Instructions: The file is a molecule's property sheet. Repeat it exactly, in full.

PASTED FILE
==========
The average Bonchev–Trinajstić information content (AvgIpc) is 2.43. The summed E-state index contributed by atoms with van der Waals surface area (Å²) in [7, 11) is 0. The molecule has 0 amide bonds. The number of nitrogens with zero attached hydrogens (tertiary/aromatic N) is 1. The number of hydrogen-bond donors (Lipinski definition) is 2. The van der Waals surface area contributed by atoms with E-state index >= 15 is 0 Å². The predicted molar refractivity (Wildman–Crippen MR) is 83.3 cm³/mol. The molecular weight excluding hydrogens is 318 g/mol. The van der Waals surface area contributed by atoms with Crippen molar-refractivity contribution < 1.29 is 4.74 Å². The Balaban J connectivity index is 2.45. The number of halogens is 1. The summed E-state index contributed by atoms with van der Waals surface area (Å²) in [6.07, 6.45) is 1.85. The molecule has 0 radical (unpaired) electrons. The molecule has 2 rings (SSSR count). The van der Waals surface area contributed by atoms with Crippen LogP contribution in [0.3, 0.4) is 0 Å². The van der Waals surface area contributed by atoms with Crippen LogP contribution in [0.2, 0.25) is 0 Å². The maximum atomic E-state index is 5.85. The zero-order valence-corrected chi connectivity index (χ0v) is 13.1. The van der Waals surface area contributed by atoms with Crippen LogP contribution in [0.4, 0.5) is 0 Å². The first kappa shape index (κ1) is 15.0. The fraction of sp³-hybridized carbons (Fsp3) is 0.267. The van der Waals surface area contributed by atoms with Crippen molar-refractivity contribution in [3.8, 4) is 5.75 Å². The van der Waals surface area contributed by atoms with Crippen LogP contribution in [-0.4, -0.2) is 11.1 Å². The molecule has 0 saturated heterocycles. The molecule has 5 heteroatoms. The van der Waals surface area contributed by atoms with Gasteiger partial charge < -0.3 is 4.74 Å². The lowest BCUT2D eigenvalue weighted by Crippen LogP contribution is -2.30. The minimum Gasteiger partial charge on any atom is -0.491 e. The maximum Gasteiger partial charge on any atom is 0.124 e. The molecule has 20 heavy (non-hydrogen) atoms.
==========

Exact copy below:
The average Bonchev–Trinajstić information content (AvgIpc) is 2.43. The summed E-state index contributed by atoms with van der Waals surface area (Å²) in [7, 11) is 0. The molecule has 0 amide bonds. The number of nitrogens with zero attached hydrogens (tertiary/aromatic N) is 1. The number of hydrogen-bond donors (Lipinski definition) is 2. The van der Waals surface area contributed by atoms with E-state index >= 15 is 0 Å². The predicted molar refractivity (Wildman–Crippen MR) is 83.3 cm³/mol. The molecular weight excluding hydrogens is 318 g/mol. The van der Waals surface area contributed by atoms with Crippen molar-refractivity contribution < 1.29 is 4.74 Å². The Balaban J connectivity index is 2.45. The number of halogens is 1. The summed E-state index contributed by atoms with van der Waals surface area (Å²) in [6.07, 6.45) is 1.85. The molecule has 0 radical (unpaired) electrons. The molecule has 2 rings (SSSR count). The van der Waals surface area contributed by atoms with Crippen LogP contribution in [0.3, 0.4) is 0 Å². The van der Waals surface area contributed by atoms with Crippen LogP contribution in [0.2, 0.25) is 0 Å². The maximum atomic E-state index is 5.85. The zero-order valence-corrected chi connectivity index (χ0v) is 13.1. The van der Waals surface area contributed by atoms with Crippen LogP contribution in [0.4, 0.5) is 0 Å². The first kappa shape index (κ1) is 15.0. The fraction of sp³-hybridized carbons (Fsp3) is 0.267. The van der Waals surface area contributed by atoms with Crippen molar-refractivity contribution in [3.8, 4) is 5.75 Å². The van der Waals surface area contributed by atoms with Crippen LogP contribution in [-0.4, -0.2) is 11.1 Å². The molecule has 0 saturated heterocycles. The molecule has 5 heteroatoms. The van der Waals surface area contributed by atoms with Gasteiger partial charge < -0.3 is 4.74 Å². The lowest BCUT2D eigenvalue weighted by Crippen LogP contribution is -2.30. The minimum Gasteiger partial charge on any atom is -0.491 e. The maximum Gasteiger partial charge on any atom is 0.124 e. The molecule has 20 heavy (non-hydrogen) atoms.